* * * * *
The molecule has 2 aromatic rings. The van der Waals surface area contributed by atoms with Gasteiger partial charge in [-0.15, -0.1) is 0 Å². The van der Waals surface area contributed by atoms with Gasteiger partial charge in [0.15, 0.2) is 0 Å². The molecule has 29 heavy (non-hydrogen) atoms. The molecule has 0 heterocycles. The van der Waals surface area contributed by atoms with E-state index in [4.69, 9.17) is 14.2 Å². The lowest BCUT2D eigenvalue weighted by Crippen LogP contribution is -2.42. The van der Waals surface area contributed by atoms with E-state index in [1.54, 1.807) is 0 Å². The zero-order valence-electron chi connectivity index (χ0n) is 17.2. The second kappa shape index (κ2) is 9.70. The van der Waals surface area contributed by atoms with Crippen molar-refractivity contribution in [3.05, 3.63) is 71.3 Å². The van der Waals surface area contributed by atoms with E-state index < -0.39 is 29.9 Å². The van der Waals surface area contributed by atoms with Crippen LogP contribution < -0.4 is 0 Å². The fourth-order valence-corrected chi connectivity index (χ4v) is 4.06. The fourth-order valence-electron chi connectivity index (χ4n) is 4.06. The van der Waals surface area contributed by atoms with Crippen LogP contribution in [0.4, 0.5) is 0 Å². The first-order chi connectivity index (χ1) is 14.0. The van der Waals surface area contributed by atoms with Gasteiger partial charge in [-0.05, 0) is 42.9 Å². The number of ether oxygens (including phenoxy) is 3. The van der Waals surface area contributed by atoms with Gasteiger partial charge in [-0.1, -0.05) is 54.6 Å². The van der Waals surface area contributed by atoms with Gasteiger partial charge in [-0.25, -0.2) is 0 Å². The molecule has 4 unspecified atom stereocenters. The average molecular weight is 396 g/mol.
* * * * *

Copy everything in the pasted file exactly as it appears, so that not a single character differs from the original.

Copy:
The molecule has 2 aromatic rings. The van der Waals surface area contributed by atoms with Gasteiger partial charge in [-0.15, -0.1) is 0 Å². The van der Waals surface area contributed by atoms with Gasteiger partial charge in [0.15, 0.2) is 0 Å². The molecule has 29 heavy (non-hydrogen) atoms. The molecule has 0 heterocycles. The van der Waals surface area contributed by atoms with E-state index in [4.69, 9.17) is 14.2 Å². The lowest BCUT2D eigenvalue weighted by Crippen LogP contribution is -2.42. The van der Waals surface area contributed by atoms with E-state index in [1.54, 1.807) is 0 Å². The zero-order valence-electron chi connectivity index (χ0n) is 17.2. The second kappa shape index (κ2) is 9.70. The van der Waals surface area contributed by atoms with Crippen molar-refractivity contribution in [3.05, 3.63) is 71.3 Å². The van der Waals surface area contributed by atoms with E-state index < -0.39 is 29.9 Å². The van der Waals surface area contributed by atoms with Crippen LogP contribution < -0.4 is 0 Å². The fourth-order valence-corrected chi connectivity index (χ4v) is 4.06. The fourth-order valence-electron chi connectivity index (χ4n) is 4.06. The van der Waals surface area contributed by atoms with Crippen LogP contribution in [0.4, 0.5) is 0 Å². The first-order chi connectivity index (χ1) is 14.0. The van der Waals surface area contributed by atoms with Gasteiger partial charge in [-0.05, 0) is 42.9 Å². The number of ether oxygens (including phenoxy) is 3. The van der Waals surface area contributed by atoms with Gasteiger partial charge in [-0.1, -0.05) is 54.6 Å². The van der Waals surface area contributed by atoms with Gasteiger partial charge in [-0.25, -0.2) is 0 Å². The molecule has 4 unspecified atom stereocenters. The average molecular weight is 396 g/mol.